Title: First Time with a Highlander
Author: Gwyn Cready
Series: Sirens of the Scottish, #2
Pubdate: October 6th, 2015
From the “master of time travel romance”, award-winning author Gwyn Cready continues her steamy Sirens of the Scottish Borderlands series.
She needs a man—but only for a night
What do you get when you imbibe centuries-old whiskey—besides a hangover the size of the Highlands? If you’re twenty-first century ad exec Gerard Innes, you get swept back to 18th-century Edinburgh and into the bed of a gorgeous, fiery redhead. Gerard has only a foggy idea what he and the lady have been up to…but what he does remember draws him into the most dangerous and exhilarating campaign of his life.
Be careful what you wish for…
Serafina Seonag Fallon’s scoundrel of a fiancé has left her with nothing, and she’s determined to turn the tables. If she can come up with a ringer, she can claim the cargo he stole from her. But the dashing man she summons from the future demands more than a night, and Serafina finds it easier to command the seas under her feet than the crashing waves he unleashes in her heart.
Gwyn Cready is a writer of contemporary, Scottish, and time travel romance. She’s been called “the master of time travel romance” and is the winner of the RITA Award, the most prestigious award given in romance writing. She has been profiled in Real Simple and USA Today, among others. Before becoming a novelist, she spent 25 years in brand management. She has two grown children and lives with her husband on a hill overlooking the magical kingdom of Pittsburgh.
This October the second in Gwyn Cready’s Sirens of the Scottish series, First Time with a Highlander, comes out! To celebrate, Gwyn’s here to tell us a little bit more about the inspiration behind her time-travel romances AND play a quick game of “Would You Rather.”
“People often ask me why I like to write time travel romance, and it’s a two-part answer, because there are really two questions in there—why do I like to write romance, and why do I like to write time travel.
I began to write with the intention of getting published in June, 1997 to honor my younger sister, who was a poet and photographer and who had died suddenly the month before. The sort of book I wanted to write was a book like the one a friend had given me a few months earlier—Outlander. At that time, I’d never read a romance before, and I COULDN’T PUT IT DOWN. Jamie is the best sort of hero—devoted, funny, brave, smart, and supportive of the heroine. I was so hopped up on the first three Outlander novels, it was pretty much all I could talk about in the spring of 1997—and it was one of the things I talked to my sister about since her college boyfriend had been named Jamie and like the heroine in Outlander, my sister’s name was Claire. It was the last conversations I ever had with her.
So there I am, in 1997, wanting to honor my sister with a book, and certain the book I want to write is a romance like Outlander. Time travel fit in nicely for me. Outlander is a time travel novel, of course, but I’d been a time travel fan before that. The Back to the Future movies are my holy grail of time travel. I loved Somewhere in Time, of course, as well as the Terminator movies, Time After Time, and Groundhog Day. Time travel lets you quickly throw your character into adversity and see if he/she sinks or swims. The question you want readers asking in romance novels is “How, with all these challenges, will the hero and heroine still end up together?” Time travel adds another layer to that tension, specifically, “How will they end up together when each is destined to be in his/her own time?” In my mind, one of the most heroic things a character can do is give up his own time in order to be with the person he/she loves, and that’s always a tender and gripping moment to write in my books.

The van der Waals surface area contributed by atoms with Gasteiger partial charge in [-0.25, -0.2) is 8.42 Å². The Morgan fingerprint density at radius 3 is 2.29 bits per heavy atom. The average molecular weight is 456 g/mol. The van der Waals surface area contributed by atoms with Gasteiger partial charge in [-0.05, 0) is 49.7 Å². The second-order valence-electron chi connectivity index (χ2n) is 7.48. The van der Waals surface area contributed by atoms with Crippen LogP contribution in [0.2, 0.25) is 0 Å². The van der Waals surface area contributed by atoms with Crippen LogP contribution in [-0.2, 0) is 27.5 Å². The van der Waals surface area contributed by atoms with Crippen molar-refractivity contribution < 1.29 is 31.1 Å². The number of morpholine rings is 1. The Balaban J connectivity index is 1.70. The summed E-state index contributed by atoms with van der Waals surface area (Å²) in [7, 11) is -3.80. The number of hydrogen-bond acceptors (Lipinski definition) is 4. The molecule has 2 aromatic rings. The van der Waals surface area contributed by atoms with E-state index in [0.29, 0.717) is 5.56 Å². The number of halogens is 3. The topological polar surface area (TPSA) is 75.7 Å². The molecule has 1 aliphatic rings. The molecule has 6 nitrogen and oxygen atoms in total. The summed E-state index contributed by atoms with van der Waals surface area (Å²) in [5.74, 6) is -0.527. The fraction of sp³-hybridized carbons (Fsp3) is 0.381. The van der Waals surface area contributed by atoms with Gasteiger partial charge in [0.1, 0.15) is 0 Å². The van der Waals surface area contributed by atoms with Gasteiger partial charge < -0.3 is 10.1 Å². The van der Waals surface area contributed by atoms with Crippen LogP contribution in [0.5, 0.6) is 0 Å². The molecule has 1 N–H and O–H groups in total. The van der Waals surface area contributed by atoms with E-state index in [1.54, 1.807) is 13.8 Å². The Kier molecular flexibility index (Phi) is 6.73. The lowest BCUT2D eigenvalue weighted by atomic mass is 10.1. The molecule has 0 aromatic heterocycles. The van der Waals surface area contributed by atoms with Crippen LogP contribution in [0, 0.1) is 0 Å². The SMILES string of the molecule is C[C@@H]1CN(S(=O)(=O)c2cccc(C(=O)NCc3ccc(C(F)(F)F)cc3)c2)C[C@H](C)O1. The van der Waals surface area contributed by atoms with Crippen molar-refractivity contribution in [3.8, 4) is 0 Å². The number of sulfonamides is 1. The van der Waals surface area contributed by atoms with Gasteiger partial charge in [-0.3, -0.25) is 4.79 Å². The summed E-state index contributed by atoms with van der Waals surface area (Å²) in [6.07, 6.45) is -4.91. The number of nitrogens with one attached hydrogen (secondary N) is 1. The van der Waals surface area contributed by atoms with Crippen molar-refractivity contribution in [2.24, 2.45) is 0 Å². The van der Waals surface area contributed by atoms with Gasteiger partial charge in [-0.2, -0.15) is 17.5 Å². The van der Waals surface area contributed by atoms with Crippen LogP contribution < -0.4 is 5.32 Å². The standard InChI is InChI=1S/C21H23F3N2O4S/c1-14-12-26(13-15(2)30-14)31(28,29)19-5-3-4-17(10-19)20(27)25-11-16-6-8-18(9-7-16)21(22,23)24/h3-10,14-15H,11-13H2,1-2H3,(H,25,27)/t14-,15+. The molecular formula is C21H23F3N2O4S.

Which brings us to First Time with a Highlander. Serafina and Gerard were such fun characters to chase through a novel. As with Just in Time for a Highlander, the first book in the Sirens of the Scottish Borderlands series, I wanted to shake things up a bit by having the hero be the person who travels to the past. Gerard is an ad man—and since I spent twenty years working in brand management at a big pharma company, I know what ad men are like. The women in this series hold positions of unusual power for women in the eighteenth century, and Serafina is no exception. She inherited a shipping concern from her father, but her blackguard of an ex-fiancé has run the business into the ground. He’s ruined her socially and financially, but Serafina is not one to take things lying down. She uses herbs she’s, ahem, “borrowed” from a famed spell-caster to summon a man to help her claim the cargo from the ship’s final voyage before her fiancé can get his hands on it. She only needs a man for one night and…well, you can imagine what that leads to in the hands of an inexperienced spell user. But Serafina is willing to pay the price—in fact, she’s quite willing once the smart, dashing Gerard appears.
Would You Rather Question: You can only hear one song for the rest of your life. Bohemian Rhapsody or Ring of Fire?
How can you not a pick a song that begins with “Love is a burning thing”? That line pretty much sums up half of the core essence of romance novels, with the other half being summed up by a line from another of Johnny Cash’s songs: “Because you’re mine, I walk the line.” That’s it, my friends. That’s what it’s all about.